The story of why Fairfax County was forced to sue the EPA.
On July 12, 2012, the Fairfax County government and the Virginia Department of Transportation sued the EPA in federal court in Alexandria asking that the EPA be prevented from imposing a costly plan that the EPA hopes will increase the worm population in the Accotink Creek watershed. The EPA’s plan will cost Fairfax County taxpayers an estimated $110-$215M according to the complaint. The gist of the lawsuit is the EPA says it has the right to determine exactly how much water flows into Accotink Creek as opposed to regulating the amount of pollutants that flow into the creek. (See the complaint here.) The EPA has ruled that the decrease in water flow is the responsibility of both Fairfax County and the Virginia Department of Transportation which will each be responsible for about 50% of the water flow reduction.
Unfortunately, the story behind this lawsuit will require going into some less than scintillating details about environmental law.
Under the Clean Water Act, states are required to identify impaired rivers and establish timelines to clean up those rivers. If any state fails to act, the EPA is supposed to set up a timeline. In 1996, the Commonwealth of Virginia made submissions to the EPA under the Clean Water Act that were objected to by the American Canoe Association as being inadequate. When the American Canoe Association subsequently filed suit, the EPA decided to settle and entered into a consent decree. (Consent Decree, American Canoe Ass’n, Inc. v. EPA,, No. 98-979-A (E.D. Va. June 11, 1999). This consent decree, which the EPA never showed to Virginia officials before signing it, established schedules that Virginia, and by extension Fairfax County, has to comply with. In my opinion, the EPA deliberately settled a suit it didn’t have to in order to impose timelines upon Virginia that it never could have imposed if the EPA had to go through the normal regulatory process.
At any rate, the Accotink Creek was listed in the EPA consent decree because it has “benthic impairment,” e.g. a lower than expected amount of invertebrate organisms, such as insects, crustaceans, snails, or worms which live on the bottom of streams and rivers and are large enough to be seen with the naked eye. Everyone agrees that the problem here is that too much sediment flows into the Accotink Creek, or at least too much for the worms. Incidentally, sediment is considered a pollutant under the Clean Water Act.
Fairfax County is already trying to reduce the amount of pollutants, including sediment, flowing into the Accotink Creek but that isn’t good enough for the EPA. The EPA has come up with the novel idea that the water itself is a “surrogate” for pollution and that the volume of water flow can thus be regulated. The EPA believes reduced water flow means more worms. Fairfax County responds in its complaint that “simply returning Accotink Creek’s flow rate to a presumed representation of predevelopment levels, as would be required under the [EPA’s plan], has in no way been demonstrated by EPA to meet the target required by law—a balanced, indigenous population of benthic organisms in Accotink Creek.” (Complaint p. 34).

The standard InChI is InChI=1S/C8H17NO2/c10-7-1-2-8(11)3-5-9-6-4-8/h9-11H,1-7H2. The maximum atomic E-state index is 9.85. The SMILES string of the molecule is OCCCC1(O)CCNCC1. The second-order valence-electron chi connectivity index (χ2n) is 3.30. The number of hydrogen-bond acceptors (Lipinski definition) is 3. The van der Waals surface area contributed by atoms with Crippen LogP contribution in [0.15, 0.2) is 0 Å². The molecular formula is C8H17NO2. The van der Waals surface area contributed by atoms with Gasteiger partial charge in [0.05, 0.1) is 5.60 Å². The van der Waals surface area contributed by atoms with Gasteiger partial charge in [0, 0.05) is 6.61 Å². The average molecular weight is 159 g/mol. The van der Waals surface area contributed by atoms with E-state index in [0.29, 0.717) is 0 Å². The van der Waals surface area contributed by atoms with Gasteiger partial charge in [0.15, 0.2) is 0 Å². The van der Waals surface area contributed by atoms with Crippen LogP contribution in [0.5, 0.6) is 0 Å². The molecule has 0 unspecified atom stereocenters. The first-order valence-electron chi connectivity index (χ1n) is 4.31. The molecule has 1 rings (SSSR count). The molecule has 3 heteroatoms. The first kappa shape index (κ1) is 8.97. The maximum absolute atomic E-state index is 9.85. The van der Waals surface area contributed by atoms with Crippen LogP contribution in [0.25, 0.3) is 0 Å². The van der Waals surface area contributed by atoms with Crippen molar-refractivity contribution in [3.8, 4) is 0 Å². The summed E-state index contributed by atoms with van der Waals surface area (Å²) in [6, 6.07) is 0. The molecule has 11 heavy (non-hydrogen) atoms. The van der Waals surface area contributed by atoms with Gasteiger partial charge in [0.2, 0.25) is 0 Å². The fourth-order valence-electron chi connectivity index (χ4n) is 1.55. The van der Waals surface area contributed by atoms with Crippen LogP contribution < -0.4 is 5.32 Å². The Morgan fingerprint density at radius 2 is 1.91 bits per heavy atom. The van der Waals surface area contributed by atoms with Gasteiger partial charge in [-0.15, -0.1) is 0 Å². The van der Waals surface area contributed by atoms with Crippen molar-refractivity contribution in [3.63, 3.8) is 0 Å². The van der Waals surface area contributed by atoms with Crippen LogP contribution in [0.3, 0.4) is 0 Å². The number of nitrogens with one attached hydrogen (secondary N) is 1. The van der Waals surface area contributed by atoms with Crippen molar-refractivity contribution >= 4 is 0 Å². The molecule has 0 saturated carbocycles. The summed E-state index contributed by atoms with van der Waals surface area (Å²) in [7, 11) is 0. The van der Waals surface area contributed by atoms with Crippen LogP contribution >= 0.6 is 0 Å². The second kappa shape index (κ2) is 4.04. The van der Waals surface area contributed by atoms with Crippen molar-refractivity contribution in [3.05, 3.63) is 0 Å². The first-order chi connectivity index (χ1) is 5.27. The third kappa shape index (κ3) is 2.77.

According to the complaint, Fairfax County estimates that it already expected to spend $295M to address the sediment issue and that to meet the EPA’s “mandatory flow reductions, Fairfax County estimates that it will cost the County an additional $110 million to $215 million in compliance costs, for a total of approximately $405 million to $510 million.” (Complaint, p. 12).
On its website, the Fairfax County government notes that “to achieve the approximately 50 percent flow reduction called for in the [EPA] rules for a developed watershed such as Accotink, homeowners as well as commercial property owners will be required to capture and retain, reuse and/or infiltrate stormwater runoff from their roof, driveway and other impervious areas on their property. Any new impervious areas, such as home additions or new development, could be required to retain all stormwater runoff from any expanded impervious area.”
The Virginia Department of Transportation notes that the “reduction in flow as demanded by EPA in a highly urbanized area cannot be achieved by VDOT through retrofitting existing stormwater management structures due to functionally impervious soils, the presence of environmentally sensitive areas, and the public safety needs of maintaining the structural integrity of building foundations, roadways, bridge abutments, and retaining walls. Consequently, efforts to achieve such a reduction in stormwater flow as demanded by EPA would require significant public takings of private property in order to build numerous new stormwater management structures.” (Complaint, p. 8).
With regard to the lawsuit, Board of Supervisors Chairman Sharon Bulova stated “we are absolutely committed to maintaining and improving, water quality in Fairfax County and the Chesapeake Bay. However, we believe that regulations, whether federally or state imposed, must effectively address the targeted problem and be fiscally sound and realistic.” Supervisor John C. Cook (Braddock) used language that was a bit stronger. He stated that “[w]hen people talk about federal agencies running amok, this is exactly what this looks like. The EPA’s overreach is so extreme that the Democrats on the board realized that, even in an election year, they had to do this for the county.”
The sole Supervisor to vote against the lawsuit was John W. Foust (Dranesville). According to a July 13, 2012 Washington Post article, Supervisor Foust said he objected because he did not want to be a co-plaintiff with Virginia State Attorney General Ken Cuccinelli’s office because he believes Cuccinelli has initiated politically motivated cases in the past. Foust also said he felt the county would be better able to control its destiny in the legal action by filing a separate lawsuit.